Folio Society, Heart of Darkness: Initial Images.

We were given this brief as an opportunity to enter the 2014 Folio Society competition to illustrate Heart of Darkness by Joseph Conrad. I used a dip pen to draw the images of a ink wash background and then added some light and colour with bleach and watercolours. I found starting this project very difficult at first because I was unsure how I wanted to produce the work, so I used a dip pen and ink as a starting point and to just get some composition ideas.

After reading the book I composed a few scenes that stood out to me and have posted them below. One scene, which involves two women knitting really stood out to much and I produced two different compositions for it. I pictured the black wool they are using to knit with as a representation of the dark Congo river and wanted it to be the main focus of the image so in the first composition I had the black wool weaving in between the two women in a fluid way to foretell the journey of the story. I wanted to emphasise this even more with the second composition with the hands knitting and the wool and the river merging into one.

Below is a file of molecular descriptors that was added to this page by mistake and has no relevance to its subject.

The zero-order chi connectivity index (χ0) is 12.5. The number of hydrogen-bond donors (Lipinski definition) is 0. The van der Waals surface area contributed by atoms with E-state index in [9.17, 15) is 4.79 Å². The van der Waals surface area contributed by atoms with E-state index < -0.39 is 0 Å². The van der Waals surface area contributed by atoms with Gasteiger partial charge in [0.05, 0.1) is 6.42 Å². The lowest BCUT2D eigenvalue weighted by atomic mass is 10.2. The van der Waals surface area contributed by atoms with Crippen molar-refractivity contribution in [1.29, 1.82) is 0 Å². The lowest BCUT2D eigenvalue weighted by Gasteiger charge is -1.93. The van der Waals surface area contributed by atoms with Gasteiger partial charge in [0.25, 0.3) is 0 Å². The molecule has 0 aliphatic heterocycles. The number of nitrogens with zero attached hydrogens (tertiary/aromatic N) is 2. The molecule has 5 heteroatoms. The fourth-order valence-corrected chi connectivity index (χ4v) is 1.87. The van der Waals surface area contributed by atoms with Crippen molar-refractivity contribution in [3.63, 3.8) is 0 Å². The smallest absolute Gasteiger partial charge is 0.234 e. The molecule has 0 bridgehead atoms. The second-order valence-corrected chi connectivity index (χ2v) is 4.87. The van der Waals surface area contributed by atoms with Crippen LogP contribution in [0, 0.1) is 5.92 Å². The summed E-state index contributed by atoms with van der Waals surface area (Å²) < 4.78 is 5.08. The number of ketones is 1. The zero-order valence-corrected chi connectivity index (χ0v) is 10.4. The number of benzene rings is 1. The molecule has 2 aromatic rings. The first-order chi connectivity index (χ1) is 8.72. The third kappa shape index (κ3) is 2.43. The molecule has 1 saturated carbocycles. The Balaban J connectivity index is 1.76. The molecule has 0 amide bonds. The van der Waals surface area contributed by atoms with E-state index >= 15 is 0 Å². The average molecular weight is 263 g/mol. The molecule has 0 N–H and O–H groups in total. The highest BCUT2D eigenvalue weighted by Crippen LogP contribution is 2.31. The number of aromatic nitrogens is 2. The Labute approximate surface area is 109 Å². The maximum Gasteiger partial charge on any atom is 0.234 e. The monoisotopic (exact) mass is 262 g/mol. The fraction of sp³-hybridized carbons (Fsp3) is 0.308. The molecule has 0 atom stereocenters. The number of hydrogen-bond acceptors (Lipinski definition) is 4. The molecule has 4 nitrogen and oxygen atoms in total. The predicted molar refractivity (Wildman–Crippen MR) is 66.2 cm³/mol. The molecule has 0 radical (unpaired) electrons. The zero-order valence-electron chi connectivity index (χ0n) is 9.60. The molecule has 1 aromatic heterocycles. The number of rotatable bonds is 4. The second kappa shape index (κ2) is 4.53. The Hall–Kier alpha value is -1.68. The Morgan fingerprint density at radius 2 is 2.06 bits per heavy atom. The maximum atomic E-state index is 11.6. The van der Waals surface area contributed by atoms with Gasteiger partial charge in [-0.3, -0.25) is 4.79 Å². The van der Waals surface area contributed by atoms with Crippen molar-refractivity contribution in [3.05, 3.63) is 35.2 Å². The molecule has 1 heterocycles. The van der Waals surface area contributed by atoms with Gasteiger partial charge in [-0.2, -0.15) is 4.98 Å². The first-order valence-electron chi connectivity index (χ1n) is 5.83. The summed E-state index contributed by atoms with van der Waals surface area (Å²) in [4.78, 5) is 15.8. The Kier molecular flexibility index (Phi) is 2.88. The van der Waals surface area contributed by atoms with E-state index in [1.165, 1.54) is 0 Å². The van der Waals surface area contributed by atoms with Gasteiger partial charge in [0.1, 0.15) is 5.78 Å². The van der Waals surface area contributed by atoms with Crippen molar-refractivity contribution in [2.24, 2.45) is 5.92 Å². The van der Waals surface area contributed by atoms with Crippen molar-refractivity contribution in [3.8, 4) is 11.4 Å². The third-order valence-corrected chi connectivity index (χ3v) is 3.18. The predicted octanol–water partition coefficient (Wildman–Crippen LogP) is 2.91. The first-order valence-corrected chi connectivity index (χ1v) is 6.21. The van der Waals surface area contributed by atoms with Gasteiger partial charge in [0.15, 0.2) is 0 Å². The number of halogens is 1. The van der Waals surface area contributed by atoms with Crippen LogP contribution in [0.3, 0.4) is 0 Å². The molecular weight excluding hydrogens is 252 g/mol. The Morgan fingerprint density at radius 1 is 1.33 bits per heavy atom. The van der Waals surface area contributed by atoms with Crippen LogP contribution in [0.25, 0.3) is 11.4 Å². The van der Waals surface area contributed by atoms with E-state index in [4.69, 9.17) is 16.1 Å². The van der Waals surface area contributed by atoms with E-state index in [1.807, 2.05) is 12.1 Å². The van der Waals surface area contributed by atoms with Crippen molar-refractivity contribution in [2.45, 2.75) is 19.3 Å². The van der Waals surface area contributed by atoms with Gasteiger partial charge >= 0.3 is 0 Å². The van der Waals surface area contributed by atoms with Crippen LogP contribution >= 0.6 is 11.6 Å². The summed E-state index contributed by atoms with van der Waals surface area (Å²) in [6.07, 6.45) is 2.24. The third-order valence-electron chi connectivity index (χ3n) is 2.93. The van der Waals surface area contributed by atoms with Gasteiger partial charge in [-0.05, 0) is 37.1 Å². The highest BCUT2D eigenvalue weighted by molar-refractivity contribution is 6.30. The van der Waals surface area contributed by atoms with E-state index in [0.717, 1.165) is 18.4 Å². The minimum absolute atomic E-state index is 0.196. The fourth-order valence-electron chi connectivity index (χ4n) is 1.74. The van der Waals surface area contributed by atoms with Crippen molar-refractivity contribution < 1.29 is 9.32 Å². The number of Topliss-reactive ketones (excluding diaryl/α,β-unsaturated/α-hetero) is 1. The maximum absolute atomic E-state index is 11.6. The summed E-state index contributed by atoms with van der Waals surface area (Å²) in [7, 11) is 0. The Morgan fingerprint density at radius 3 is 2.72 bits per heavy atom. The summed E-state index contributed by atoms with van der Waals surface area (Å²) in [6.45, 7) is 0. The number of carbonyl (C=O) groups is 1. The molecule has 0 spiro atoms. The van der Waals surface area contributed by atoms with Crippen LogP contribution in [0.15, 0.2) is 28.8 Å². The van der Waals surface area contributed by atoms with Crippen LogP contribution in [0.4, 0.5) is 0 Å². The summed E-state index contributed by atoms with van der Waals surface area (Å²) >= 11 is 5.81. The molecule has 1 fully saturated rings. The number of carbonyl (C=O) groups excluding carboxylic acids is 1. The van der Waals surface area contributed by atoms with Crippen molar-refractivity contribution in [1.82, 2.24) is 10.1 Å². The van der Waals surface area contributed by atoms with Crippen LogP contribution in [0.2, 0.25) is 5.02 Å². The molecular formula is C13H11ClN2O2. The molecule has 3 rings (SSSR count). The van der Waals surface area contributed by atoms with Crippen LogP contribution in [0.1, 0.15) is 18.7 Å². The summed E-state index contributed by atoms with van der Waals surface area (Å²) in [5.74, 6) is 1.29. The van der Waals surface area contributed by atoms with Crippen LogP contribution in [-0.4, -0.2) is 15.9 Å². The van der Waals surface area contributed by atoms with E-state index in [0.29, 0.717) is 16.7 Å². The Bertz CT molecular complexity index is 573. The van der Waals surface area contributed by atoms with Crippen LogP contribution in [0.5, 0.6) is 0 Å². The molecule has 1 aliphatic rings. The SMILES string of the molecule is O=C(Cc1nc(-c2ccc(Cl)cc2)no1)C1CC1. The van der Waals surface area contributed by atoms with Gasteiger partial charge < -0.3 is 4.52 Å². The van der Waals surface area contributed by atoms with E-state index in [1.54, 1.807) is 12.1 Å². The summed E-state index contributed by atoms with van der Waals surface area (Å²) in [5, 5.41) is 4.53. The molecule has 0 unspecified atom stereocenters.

Here are some more images showing the journey through the Congo river and jungle. I really wanted to play around with using the jungle in the foreground to create depth to the image and give the audience different perspectives and interesting view points into the story.

The final two images depict the moment Kurtz’s African mistress and the natives emerge along the shoreline, another stand out moment of the story for me, and Marlow visiting Kurtz’s fiancée and the end of the book. I like these images because of the contrast between the two and the focus on the two women who were involved in Kurtz’s life.

I wasn’t too happy with the final outcome of these images because I think the style of them doesn’t suit the source material. I found my critique on them very helpful and was told to try not too use so much outlines and work with shapes more and to try to depict a more realistic style and to work with fluidity to fit in with the book more, but I was told that the colour scheme and composition was working very well, particularly in the image with Kurtz’s mistress.

Constellation Week 5 with Cath Davies: Dissertation Preperation

November 8th 2013

The final week of our constellation sessions consisted of us coming up with ideas for our dissertation and how to start the preparation for them. We began by taking notes on how to start out preparation using the column system that Cath taught us. In the column system, we take a case study, for example an image, and then describe the characteristics of it, followed by an analysis of the meanings/connotations of the image and finally researching academic theory on the topic to back up our statements.